Every now and then I come across a book that lifts me out of the stratosphere. A book that I instantly love and know I will read again and again. When I get one of those, I’ll be posting a review (and there are a few in my back catalogue that will get a mention too.) So first up is a recent read and a new birthday acquisition…
“Gilead” by Marilynne Robinson.
It was Nick Hornby’s wonderful collection of essays on reading, The Complete Polysyllabic Spree that alerted me to this novel. I thought a book that inspired a complete atheist to joke that it made him want to leave his partner and family for the priesthood must be quite something.It went straight onto my to-read list. Since then I’ve discovered several people who highly recommend it, and a couple of weeks ago,I was finally able to lay my hands on a copy.
It’s always a bit nerve-wracking when a novel has been hyped as much as Gilead in case it doesn’t live up to the expectation. I needn’t have worried – this really is a modern classic. It tells the story of the Reverend John Ames, a preacher in Iowa, who is dying. He is writing a letter to his 7 year old son, passing on all the stories and reflections he’ll never get to tell him in life. So we are treated to a long love letter describing family history, personal friendships and life as a small town preacher. That sounds very mundane, except this one manages to incorporate reflections on grace, forgiveness, reconciliation, pacifism, war, slavery, the meaning of life, the meaning of God, love, friendship, living ordinarily, the nature of fathers and sons. We hear about Ames’ father the pacifist preacher, and his grandfather, the war wounded bellicose preacher who delivers sermons whilst packing a pistol. We learn about Ames’ life long friendship with Boughton, a fellow minister, who is also dying, the death of Ames’ first wife, and his late and happy re-marriage.And as the book proceeds, we discover Ames struggling to welcome home Boughton’s wastrel son who may or may not have changed for the better.
Throughout these stories Robinson does something extraordinary, that I am not quite sure I have ever seen in fiction before. She presents us with a character who is truly holy and good, yet at the same time exhibits fallibilities – such as his lack of tolerance of the young Jack Boughton, his jealousy that Jack gets on well with his wife. It is done so subtly that as Ames never comes across as sanctimonious or unbelievable, but as a rounded human being with weaknesses just like the rest of us. When I finished the novel, I felt I had been in the company of a very wise old friend, one who I’d love to visit again and again. That’s quite an achievement.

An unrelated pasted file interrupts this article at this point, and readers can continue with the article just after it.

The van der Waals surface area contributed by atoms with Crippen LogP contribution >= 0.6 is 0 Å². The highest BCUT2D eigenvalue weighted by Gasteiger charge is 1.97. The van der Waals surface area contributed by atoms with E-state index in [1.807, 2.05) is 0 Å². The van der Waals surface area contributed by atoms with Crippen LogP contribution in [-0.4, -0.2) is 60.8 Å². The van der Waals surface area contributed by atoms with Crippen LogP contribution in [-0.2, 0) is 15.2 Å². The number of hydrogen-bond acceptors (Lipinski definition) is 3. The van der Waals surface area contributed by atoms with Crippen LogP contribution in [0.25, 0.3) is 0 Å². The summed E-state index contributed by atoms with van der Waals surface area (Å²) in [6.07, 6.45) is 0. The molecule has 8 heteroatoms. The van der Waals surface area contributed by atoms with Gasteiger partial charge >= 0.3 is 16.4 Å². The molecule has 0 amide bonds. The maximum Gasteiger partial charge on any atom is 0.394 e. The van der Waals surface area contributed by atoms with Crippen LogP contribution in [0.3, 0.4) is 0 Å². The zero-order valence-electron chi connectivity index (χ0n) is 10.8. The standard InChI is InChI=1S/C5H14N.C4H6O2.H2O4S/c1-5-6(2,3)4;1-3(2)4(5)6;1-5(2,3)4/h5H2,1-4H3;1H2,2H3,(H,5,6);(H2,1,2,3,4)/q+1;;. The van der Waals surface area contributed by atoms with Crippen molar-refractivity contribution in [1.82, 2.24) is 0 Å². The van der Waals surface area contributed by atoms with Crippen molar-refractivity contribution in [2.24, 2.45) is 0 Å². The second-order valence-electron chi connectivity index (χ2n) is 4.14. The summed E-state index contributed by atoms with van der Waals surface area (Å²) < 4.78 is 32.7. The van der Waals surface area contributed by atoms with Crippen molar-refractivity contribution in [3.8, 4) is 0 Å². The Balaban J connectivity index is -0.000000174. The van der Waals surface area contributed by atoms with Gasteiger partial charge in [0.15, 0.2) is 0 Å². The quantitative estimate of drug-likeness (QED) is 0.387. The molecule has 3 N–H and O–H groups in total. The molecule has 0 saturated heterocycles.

The other quality Robinson brings to novel-writing is her command of prose. Her writing is luminous. She doesn’t waste a word, and is able to conjure up emotions and physical settings that linger long after the book is finished. The story of the young Ames and his father looking for their grandfather’s grave in the dustbowl of Kansas ends with the pair of them praying in a bedraggled graveyard. The boy opens his eyes and sees the sun and moon hanging at equidistant points in the sky, transforming the landscape to a place of beauty and transforming their experience accordingly. In another section, Ames visits Boughton, and remembers breaking into his bedroom as a boy so they could go and play. The juxtaposition of this youthful memory with two old men near death, is beautifully controlled and incredibly moving.
I can’t recommend this book highly enough. A lovely, slow read that purports to be about one tiny little American town, but takes you much further than that. A deserved Pullitzer winner and a great introduction to a wonderful writer. I’m off on my holidays this weekend, with all three of her books (the other two being Housekeeping and Home) in my bag. If you’re looking to discover a new author this summer, I’d suggest you do the same.